And I think it's amazing.

549

:

And, um, yeah, just such

a, a unique proposition.

550

:

I've said before as well, I also like

how much thought you've put into every

551

:

single aspect of your business, you know,

about the pouches being compostable.

552

:

I just think that the care you've

taken in thinking about all the

553

:

sustainability issues and the

ethical issues are fantastic.

554

:

Maame Sapong: Yeah.

555

:

Because that, that's very important to me.

556

:

Um, uh, I am originally from Ghana and I

know one of the biggest issues we've had,

557

:

um, I've seen what flooding does to lives.

558

:

Um, and a lot of that is because

of plastic waste and deforestation.

559

:

Um, and when you're close to the

actual impact of what waste is doing.

560

:

Um, yeah, it makes you think.

561

:

I think that's what it is, because

I, I, I've seen firsthand what the

562

:

impact of us not caring about how

plastic affects us or how, um, we

563

:

dispose of stuff or what we dispose of.

564

:

Um, I've seen the first

hand what, what that does.

565

:

So, yeah, it was important for me to

think about all of that in the business.

566

:

So for me, it's not necessarily

just entirely about making profit,

567

:

but just making a difference.

568

:

However small that difference

is just to get people to think

569

:

twice about what they're buying

and what they're disposing off.

570

:

Vicki Weinberg: Yeah,

I think that's great.

571

:

And I, I agree with you as well that

I think even if we all make a small

572

:

difference that does start to add up.

573

:

So I think, I think that's great.

574

:

And I also, yeah, thank you for sharing

that as well, because it's really nice to

575

:

hear the, you know, the personal reasons

for, for making the decisions as well.

576

:

Maame Sapong: Thank you.

577

:

Yeah.

578

:

So I'm actually in Ghana now, so visiting

family and yeah, so it's, it's nice to

579

:

come back and yeah see everyone, but

then also see lots of good, good projects

580

:

that are ongoing to tackle the main

issue of plastic waste in this country.

581

:

So I'll be talking about a few things

on my Instagram and, and online

582

:

about that in the coming weeks.

583

:

Vicki Weinberg: Amazing.

584

:

And I'll make sure we link to your,

all your social media and your website

585

:

in the show notes for the episode.

586

:

And so I've got one final question

before we finish, which is what

587

:

would your number one piece of

advice be for other product creators?

588

:

Maame Sapong: If you're passionate

about your business, I will say,

589

:

um, you don't have to know it all.

590

:

Um, you can actually do what you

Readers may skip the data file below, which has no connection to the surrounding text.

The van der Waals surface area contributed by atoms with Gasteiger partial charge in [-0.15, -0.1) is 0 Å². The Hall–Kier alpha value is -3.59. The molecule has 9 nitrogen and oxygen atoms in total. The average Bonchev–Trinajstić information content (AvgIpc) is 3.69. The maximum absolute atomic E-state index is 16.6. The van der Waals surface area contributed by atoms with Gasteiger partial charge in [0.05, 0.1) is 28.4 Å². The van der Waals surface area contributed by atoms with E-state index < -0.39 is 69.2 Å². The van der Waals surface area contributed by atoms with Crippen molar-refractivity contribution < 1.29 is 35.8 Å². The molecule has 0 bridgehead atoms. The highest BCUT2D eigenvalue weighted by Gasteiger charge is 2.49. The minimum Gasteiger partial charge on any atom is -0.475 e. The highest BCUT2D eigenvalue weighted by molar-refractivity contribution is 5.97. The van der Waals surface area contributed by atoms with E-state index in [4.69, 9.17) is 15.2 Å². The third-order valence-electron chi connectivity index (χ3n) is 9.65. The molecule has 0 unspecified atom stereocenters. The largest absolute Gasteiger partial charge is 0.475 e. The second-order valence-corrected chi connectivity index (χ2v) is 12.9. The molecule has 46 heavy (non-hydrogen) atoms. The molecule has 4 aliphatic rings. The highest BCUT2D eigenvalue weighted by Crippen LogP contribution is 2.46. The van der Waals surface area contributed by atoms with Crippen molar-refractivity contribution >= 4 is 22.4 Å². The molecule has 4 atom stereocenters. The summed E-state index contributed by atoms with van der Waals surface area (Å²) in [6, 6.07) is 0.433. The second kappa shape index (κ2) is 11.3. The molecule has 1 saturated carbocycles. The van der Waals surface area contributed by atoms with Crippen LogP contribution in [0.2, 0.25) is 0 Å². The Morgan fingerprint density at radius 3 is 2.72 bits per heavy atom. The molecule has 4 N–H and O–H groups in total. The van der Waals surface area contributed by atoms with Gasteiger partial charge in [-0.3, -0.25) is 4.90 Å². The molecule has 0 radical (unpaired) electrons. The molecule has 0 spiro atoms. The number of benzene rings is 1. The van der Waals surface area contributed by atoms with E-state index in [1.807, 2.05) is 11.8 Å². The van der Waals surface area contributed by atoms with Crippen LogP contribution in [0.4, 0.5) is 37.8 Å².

love, but also acknowledge that

591

:

there are some skill sets you're,

you won't be a hundred percent at.

592

:

So please, if you can outsource those,

because then you can free up your

593

:

time to think about the, the things

you're actually very, very good at,

594

:

and you won't always get it right.

595

:

You will make mistakes, but the

lessons we learn from those mistakes

596

:

is what helps you build a better brand.

597

:

Um, I've learned quite a few lessons

in the one year I've been trading.

598

:

Some very expensive mistakes

I've made, but you learn from

599

:

them and you move on from it.

600

:

So, and then you can't always

be like the big brands.

601

:

So how can you be unique and

how can you still stand out?

602

:

It's, it's very, very important.

603

:

I think that's the one question

I've always asked myself from the

604

:

beginning, because I knew I was

going into a very crowded market.

605

:

But the only thing that kept, kept me

going, and that's what steered a lot of

606

:

my decisions is how do I stand out from

the crowd that people would notice me.

607

:

Um, and that's very important.

608

:

Vicki Weinberg: That is, and I think

it's always good to have something

609

:

to keep coming back to as well.

610

:

To sort of keep you on track as it were,

especially when you get to, as we were

611

:

saying earlier, you can get to the stage

where you want to do all of the things

612

:

and, but it's just nice to know that,

okay, no, that isn't for me because

613

:

this is what I'm about, for example.

614

:

Maame Sapong: Exactly.

615

:

Yeah, exactly.

616

:

I totally agree.

617

:

So yeah.

618

:

Vicki Weinberg: Thank you so much for that

and for everything that you've shared.

619

:

Maame Sapong: Thank you, Vicki.

620

:

Thank you so much for your time and

thank you for having me on your podcast.

621

:

Vicki Weinberg: You're so welcome.

622

:

Thank you.

623

:

Thank you so much for listening

right to the end of this episode.

624

:

Do remember that you can get the

full back catalogue and lots of free

625

:

resources on my website, vickiweinberg.

626

:

com.

627

:

Please do remember to rate and review

this episode if you've enjoyed it

628

:

and also share it with a friend

who you think might find it useful.

629

:

Thank you again and see you next week.